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      This trip will visit the Ferry building, a classic icon of San Francisco that has recently been retrofitted to withstand the strong shaking from an earthquake. The building suffered moderate damage in the 1906 earthquake and only minor damage in the 1989 Loma Prieta earthquake.

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      This field trip consists of one location stop and a building tour of the 1996 historic rehabilitation and seismic retrofit of the Ninth District U.S. Court of Appeals building in San Francisco. This field guide provides an overview of the building's significant historic features, a brief presentation on the history of the facility, and a summary of the historic rehabilitation and seismic retrofit.

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      San Francisco's Civic Center ((Figs. 1) and 2) is on the National Register of Historic Places because it includes a magnificent collection of nineteenth and twentieth century Revival and Beaux Arts architecture and exemplifies the finest manifestation of the “City Beautiful” movement in the United States. The Civic Center is known as one of the most important national and international historic sites, as it is the birth place of the United Nations and has witnessed the drafting and signing of post World War II peace treaties with Japan. Major government and cultural buildings surround the Civic Center Plaza, including San Francisco City Hall, the Asian Art Museum, the new Main Library, the Bill Graham Civic Auditorium, as well as the State Supreme Court building. This trip will visit both the San Francisco City Hall and the Asian Art Museum to explore their recent seismic retrofits as well as their histories.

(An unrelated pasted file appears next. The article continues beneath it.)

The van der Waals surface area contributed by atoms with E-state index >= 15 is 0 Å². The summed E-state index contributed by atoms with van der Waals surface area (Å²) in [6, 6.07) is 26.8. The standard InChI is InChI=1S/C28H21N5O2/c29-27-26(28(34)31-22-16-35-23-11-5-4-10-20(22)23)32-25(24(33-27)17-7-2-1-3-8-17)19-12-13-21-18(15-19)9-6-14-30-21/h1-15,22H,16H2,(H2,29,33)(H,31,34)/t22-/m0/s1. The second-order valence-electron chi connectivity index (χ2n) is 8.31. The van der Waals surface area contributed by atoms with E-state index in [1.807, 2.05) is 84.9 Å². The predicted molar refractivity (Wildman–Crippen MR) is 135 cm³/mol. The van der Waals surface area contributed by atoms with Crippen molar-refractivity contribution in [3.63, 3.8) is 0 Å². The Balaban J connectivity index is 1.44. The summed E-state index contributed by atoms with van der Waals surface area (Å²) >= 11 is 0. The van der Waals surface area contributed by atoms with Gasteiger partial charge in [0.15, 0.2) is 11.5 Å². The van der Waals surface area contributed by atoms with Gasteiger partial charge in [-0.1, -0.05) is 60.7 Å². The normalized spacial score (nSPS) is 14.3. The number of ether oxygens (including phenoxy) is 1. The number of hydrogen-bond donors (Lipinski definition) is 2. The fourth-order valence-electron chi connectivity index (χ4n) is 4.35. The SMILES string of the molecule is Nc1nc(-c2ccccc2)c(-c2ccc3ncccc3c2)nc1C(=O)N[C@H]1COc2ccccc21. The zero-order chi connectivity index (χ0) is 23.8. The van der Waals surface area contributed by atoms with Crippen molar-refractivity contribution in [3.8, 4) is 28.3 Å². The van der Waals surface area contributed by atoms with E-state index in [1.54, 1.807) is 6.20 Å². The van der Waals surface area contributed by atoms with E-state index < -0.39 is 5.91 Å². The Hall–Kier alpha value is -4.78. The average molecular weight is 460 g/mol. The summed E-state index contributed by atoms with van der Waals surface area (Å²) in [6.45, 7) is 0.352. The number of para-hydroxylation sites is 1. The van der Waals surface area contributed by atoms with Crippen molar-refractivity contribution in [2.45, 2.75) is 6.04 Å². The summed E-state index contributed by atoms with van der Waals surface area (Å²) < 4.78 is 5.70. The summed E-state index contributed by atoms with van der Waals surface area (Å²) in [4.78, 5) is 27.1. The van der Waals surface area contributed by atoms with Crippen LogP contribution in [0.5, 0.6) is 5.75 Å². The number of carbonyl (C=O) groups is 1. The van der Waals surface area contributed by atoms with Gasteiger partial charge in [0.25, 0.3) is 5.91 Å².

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      This five-building walking tour (Fig. 1) provides an overview of significant tall buildings in San Francisco that were constructed in the first few years of the twenty-first century and gives insight into the modern design and seismic innovations of today's skyscrapers in high seismic zones. The St. Regis Tower (42 story), 101 Second Street (26 story), the JP Morgan Chase Building (31 story), the Paramount (39 story), and the Four Seasons Hotel (40 story) will be surveyed in this tour. These buildings showcase a variety of important structural designs and use of materials including (1) reinforced concrete framed dual system, (2) structural steel framed dual system, (3) steel frame with sloped boxed columns and offsets, (4) precast hybrid moment resistant frame, and (5) steel framed dual system with nonlinear viscous damping.

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      This field trip consists of a 30-minute presentation by the California Department of Transportation (Caltrans) about the ongoing construction of the new, seismically upgraded Bay Bridge, followed by a guided boat tour of the ongoing bridge construction.